I've been working my way through the Old Testament prophecies of Ezekiel this summer--little bit by little bit--taking comprehension notes (including poignant quotations from my sidearm friend Charles Feinberg) in one column. But then making personal action notes in a second column. Typically I'm several chapters ahead in my devotional read-through as compared to where I'm actually at studying Feinberg's commentary and typing up notes. But this system is working well for me (thankfully), and I feel like I'm digesting it better by reading just the Word first, and then going back to study. Plus, it's so nice to have the chart to look back over.
As I started Ezekiel, I immediately felt a connectivity to this thirty-year-old servant of God (1:1). I too am thirty, and God's been kneading into my heart His calling on my life to be His servant.
Ezekiel's was a ministry of communicating God's message, both written and spoken, to God's people. And along the way I've jotted down notes regarding communicating: the power of drama to draw in an audience (12:1-16), to illustrate creatively (4:1-8; 12:17-20), to use parables or riddles to peak interest, but then to be sure to clearly explain the analogy (17); that there's a place for repetition, even if it's just because I am overwhelmed with the awesomeness of God's glory (10); and that even my personality is such that God knows will be effective for His purposes for me (3:4-11, God equips to deal with what He is sending His servant to face).
Over and over again, the theme of God's awesome glory has surfaced--His all-consuming desire that every individual and nation would truly know who He is. Woven into that theme is the seriousness of sin and its impending consequences, as well as the extended and oft-repeated invitation to mercy. I've been amazed throughout the book as I've seen the two great qualities--truth and mercy--kissing.
In 11:1-4, it seems that Jerusalem's elders were counseling self-preservation in the midst of impending doom. This was not God's counsel. The only way to save one's life is to give it up, we're told in the NT. And their only hope, as ours, is repentance and forgiveness of sins. God wins at word-play and turns the wicked counselors' metaphor (about the city being a cauldron and the people, meat) back on them, telling them they'll wish they were meat boiled in a cauldron, but instead they'll be taken out of the pot (the city of Jerusalem)--exiled and slain (11:5-12). In the very midst of this prophecy, God strikes one of the leaders dead. And right in the middle of this speech, Ezekiel is completely overwhelmed, again. Right there and then, Ezekiel gives is our example of how we should respond when overwhelmed by God's message: he falls down and cries out to God. "Ah, Lord God! Will You make a full end of the remnant of Israel?"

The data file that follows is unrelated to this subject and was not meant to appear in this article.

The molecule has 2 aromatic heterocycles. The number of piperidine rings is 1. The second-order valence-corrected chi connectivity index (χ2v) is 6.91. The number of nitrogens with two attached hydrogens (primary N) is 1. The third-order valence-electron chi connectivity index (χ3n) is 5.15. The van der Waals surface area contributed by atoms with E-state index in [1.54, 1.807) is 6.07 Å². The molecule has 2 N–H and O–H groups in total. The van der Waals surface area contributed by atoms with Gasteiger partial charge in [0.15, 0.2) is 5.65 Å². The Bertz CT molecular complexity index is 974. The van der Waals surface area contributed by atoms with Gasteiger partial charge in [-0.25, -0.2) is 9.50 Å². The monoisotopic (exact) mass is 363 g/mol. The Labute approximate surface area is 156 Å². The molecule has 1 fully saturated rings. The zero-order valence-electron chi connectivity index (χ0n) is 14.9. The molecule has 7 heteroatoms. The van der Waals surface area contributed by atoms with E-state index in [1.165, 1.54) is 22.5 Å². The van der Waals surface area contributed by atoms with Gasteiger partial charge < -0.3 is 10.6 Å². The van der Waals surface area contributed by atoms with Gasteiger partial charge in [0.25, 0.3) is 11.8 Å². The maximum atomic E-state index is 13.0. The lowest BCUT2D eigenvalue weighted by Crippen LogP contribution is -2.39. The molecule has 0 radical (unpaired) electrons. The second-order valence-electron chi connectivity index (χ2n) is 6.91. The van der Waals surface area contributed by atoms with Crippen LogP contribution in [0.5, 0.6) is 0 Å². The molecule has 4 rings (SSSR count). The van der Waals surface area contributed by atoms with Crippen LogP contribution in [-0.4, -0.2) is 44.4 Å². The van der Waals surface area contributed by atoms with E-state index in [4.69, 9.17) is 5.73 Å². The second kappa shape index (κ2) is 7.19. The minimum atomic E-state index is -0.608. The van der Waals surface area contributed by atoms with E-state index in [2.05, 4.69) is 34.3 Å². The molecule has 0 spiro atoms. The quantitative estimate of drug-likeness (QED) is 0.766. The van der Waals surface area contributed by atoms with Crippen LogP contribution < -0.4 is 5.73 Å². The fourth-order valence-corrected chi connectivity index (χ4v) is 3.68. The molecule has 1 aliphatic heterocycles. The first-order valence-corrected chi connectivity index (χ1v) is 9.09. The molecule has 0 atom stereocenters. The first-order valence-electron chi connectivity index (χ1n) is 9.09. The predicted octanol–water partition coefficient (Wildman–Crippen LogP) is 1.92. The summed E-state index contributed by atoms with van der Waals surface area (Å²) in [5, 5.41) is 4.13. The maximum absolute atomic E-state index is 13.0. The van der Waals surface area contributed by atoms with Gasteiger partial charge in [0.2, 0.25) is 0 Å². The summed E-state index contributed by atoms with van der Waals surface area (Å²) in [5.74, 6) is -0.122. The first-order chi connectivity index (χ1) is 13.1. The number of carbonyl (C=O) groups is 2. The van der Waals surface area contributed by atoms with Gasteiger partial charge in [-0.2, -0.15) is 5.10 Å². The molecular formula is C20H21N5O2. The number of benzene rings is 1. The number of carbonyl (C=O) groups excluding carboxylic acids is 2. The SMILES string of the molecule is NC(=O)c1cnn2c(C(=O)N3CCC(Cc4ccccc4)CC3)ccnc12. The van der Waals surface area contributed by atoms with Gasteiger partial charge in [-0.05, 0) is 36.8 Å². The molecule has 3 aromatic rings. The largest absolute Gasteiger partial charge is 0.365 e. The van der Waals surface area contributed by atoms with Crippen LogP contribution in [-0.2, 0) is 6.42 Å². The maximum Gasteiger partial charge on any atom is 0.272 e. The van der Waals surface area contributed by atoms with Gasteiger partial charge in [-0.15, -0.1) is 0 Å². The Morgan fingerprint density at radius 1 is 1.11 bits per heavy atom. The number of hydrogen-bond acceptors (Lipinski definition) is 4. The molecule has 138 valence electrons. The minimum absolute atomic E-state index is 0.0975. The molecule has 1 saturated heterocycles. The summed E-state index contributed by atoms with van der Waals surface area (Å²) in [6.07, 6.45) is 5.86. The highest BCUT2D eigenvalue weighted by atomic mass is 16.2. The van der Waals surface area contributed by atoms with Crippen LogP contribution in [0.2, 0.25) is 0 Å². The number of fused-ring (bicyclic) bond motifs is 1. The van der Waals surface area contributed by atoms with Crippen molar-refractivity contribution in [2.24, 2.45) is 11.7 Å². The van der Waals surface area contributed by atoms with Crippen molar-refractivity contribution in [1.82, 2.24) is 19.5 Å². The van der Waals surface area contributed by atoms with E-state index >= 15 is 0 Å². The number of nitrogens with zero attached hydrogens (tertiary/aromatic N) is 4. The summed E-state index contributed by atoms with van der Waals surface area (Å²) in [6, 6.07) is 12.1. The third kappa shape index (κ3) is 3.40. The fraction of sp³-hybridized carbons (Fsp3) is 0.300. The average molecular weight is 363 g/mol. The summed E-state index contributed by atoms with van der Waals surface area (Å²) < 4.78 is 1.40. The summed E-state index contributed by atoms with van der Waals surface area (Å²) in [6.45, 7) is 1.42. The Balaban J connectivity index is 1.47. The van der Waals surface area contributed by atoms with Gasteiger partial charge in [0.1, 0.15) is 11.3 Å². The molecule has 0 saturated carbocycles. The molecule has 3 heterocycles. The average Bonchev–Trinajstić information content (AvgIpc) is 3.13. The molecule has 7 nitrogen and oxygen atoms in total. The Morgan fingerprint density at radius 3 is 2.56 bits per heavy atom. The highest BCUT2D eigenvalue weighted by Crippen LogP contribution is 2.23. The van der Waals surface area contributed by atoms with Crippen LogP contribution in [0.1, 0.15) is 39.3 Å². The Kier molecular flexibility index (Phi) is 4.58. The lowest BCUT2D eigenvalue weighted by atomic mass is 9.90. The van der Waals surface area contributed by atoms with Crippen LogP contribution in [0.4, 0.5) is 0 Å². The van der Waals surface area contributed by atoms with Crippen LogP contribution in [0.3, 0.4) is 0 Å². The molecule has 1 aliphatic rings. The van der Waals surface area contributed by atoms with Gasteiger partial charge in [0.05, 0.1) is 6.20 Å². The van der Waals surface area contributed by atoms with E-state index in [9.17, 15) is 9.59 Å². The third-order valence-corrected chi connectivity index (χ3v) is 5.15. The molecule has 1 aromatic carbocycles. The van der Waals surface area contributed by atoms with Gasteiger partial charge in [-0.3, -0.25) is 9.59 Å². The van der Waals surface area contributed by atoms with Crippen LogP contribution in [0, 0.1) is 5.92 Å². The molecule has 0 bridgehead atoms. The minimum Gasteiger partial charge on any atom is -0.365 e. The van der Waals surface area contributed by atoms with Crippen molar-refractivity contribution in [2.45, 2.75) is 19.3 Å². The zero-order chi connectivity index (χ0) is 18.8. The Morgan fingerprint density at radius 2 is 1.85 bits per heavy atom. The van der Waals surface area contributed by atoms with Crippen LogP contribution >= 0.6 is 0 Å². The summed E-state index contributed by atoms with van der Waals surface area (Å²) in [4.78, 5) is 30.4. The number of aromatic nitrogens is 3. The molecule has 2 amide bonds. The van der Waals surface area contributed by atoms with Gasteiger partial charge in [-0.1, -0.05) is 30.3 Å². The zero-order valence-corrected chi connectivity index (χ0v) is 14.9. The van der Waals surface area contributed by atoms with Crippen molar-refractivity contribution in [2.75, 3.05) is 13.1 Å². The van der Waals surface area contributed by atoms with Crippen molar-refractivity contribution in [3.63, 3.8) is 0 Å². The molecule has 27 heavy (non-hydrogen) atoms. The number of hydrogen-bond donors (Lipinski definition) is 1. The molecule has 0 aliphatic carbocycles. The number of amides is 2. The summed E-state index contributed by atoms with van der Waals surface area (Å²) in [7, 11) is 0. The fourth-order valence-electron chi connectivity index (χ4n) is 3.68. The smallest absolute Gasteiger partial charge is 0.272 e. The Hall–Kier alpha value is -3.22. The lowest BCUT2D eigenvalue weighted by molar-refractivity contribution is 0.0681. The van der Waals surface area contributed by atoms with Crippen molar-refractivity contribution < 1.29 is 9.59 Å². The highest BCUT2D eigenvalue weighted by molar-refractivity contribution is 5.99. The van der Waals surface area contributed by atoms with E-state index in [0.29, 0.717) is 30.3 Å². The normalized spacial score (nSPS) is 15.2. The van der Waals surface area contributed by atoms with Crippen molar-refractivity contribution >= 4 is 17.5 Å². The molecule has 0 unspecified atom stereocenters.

And God hears the sincere prayer of His servant. After ten and a half chapters, God offers "the first promises of restoration in the book" (Feinburg). And it's a beautiful passage in which God foretells the recalling together of His scattered remnant back to redeem the desecrated land and promises unity, renewal of spirit and a tender heart. How important it is in the darkest of times to look to the Lord and His promises of "hope and a future."
And I've got plenty of notes that say, "Study this more."
But I've seen ... The importance of being faithful. The individual responsibility of each soul. The necessary purging of rebellion from each heart. The tragedy of others' sins affecting those around them. These are a few of the lessons I've noted.
Another: The reality that by sinning--whether it's treating parents with contempt; wronging those who aren't from around here, taking advantage of widows or orphans; disregarding or despising things God has called holy, including the day of rest; committing or commending lewd or impure acts--I am dishonoring God and usually a fellow human being as well. The phrase from "Beneath the Cross of Jesus" comes to mind: "How could I now dishonor the ones that You have loved?" And the reality is, by sinning, I am forgetting God. "Me you have forgotten." (22)
In that same chapter, God promises that "every heart will melt" ( verse 7), just like "every knee shall bow" (Philippians 2). And I would much prefer my heart melting in love and awe of Him than in the fire that will consume. Think ... the difference between fresh-from-the-oven, golden-brown chocolate-chip cookies ... and a renegade chunk of cookie dough, now indistinguishable, fallen to the bottom of the stove, burnt to a crisp. Which do you long for?
But of all the passages that God has moved my heart with this summer, none has equaled Ezekiel 24:15-27.
Perhaps part of it is the timing. We celebrated our tenth wedding anniversary this past week. And turning thirty didn't even phase me. But I ran right into this tenth anniversary milestone as if it were literally a slab of granite. "I've been married a third of my life. Wow." (Yes, that's what happens when you get married at twenty.) And I got contemplative.